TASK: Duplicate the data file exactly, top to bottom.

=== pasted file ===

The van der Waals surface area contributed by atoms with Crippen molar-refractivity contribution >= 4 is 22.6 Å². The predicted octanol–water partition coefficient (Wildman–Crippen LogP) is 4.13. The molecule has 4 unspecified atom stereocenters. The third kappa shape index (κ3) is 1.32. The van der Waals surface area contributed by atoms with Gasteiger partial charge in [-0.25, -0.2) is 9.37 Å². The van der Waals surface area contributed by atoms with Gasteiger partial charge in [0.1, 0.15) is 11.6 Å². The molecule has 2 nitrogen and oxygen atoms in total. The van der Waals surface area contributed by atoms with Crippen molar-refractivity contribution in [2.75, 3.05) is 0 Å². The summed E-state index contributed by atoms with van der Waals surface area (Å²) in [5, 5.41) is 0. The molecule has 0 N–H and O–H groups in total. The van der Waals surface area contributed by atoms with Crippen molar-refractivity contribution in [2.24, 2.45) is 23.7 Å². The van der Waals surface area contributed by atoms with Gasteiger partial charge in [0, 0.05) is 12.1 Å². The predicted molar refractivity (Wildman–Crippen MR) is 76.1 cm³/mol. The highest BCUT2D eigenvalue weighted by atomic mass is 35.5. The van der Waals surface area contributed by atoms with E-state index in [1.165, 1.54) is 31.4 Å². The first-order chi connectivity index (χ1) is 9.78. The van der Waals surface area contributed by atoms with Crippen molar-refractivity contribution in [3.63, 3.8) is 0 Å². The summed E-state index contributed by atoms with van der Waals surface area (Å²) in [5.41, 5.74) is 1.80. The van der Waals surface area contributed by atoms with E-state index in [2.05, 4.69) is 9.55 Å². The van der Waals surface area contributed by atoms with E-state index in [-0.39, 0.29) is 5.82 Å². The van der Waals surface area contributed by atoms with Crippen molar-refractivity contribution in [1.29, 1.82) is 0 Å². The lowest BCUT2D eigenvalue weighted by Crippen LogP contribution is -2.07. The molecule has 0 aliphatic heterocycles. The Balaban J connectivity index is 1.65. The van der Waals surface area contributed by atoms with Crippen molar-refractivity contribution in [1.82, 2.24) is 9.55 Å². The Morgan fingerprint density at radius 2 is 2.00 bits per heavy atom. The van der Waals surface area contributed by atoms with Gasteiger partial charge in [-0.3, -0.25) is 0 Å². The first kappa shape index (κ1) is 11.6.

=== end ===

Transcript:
The van der Waals surface area contributed by atoms with Crippen molar-refractivity contribution >= 4 is 22.6 Å². The predicted octanol–water partition coefficient (Wildman–Crippen LogP) is 4.13. The molecule has 4 unspecified atom stereocenters. The third kappa shape index (κ3) is 1.32. The van der Waals surface area contributed by atoms with Gasteiger partial charge in [-0.25, -0.2) is 9.37 Å². The van der Waals surface area contributed by atoms with Gasteiger partial charge in [0.1, 0.15) is 11.6 Å². The molecule has 2 nitrogen and oxygen atoms in total. The van der Waals surface area contributed by atoms with Crippen molar-refractivity contribution in [2.75, 3.05) is 0 Å². The summed E-state index contributed by atoms with van der Waals surface area (Å²) in [5, 5.41) is 0. The molecule has 0 N–H and O–H groups in total. The van der Waals surface area contributed by atoms with Crippen molar-refractivity contribution in [2.24, 2.45) is 23.7 Å². The van der Waals surface area contributed by atoms with Gasteiger partial charge in [0, 0.05) is 12.1 Å². The predicted molar refractivity (Wildman–Crippen MR) is 76.1 cm³/mol. The highest BCUT2D eigenvalue weighted by atomic mass is 35.5. The van der Waals surface area contributed by atoms with E-state index in [1.165, 1.54) is 31.4 Å². The first-order chi connectivity index (χ1) is 9.78. The van der Waals surface area contributed by atoms with Crippen molar-refractivity contribution in [3.63, 3.8) is 0 Å². The summed E-state index contributed by atoms with van der Waals surface area (Å²) in [5.41, 5.74) is 1.80. The van der Waals surface area contributed by atoms with E-state index in [2.05, 4.69) is 9.55 Å². The van der Waals surface area contributed by atoms with E-state index in [-0.39, 0.29) is 5.82 Å². The van der Waals surface area contributed by atoms with Crippen molar-refractivity contribution in [1.29, 1.82) is 0 Å². The lowest BCUT2D eigenvalue weighted by Crippen LogP contribution is -2.07. The molecule has 0 aliphatic heterocycles. The Balaban J connectivity index is 1.65. The van der Waals surface area contributed by atoms with Crippen molar-refractivity contribution in [1.82, 2.24) is 9.55 Å². The Morgan fingerprint density at radius 2 is 2.00 bits per heavy atom. The van der Waals surface area contributed by atoms with Gasteiger partial charge in [-0.3, -0.25) is 0 Å². The first kappa shape index (κ1) is 11.6.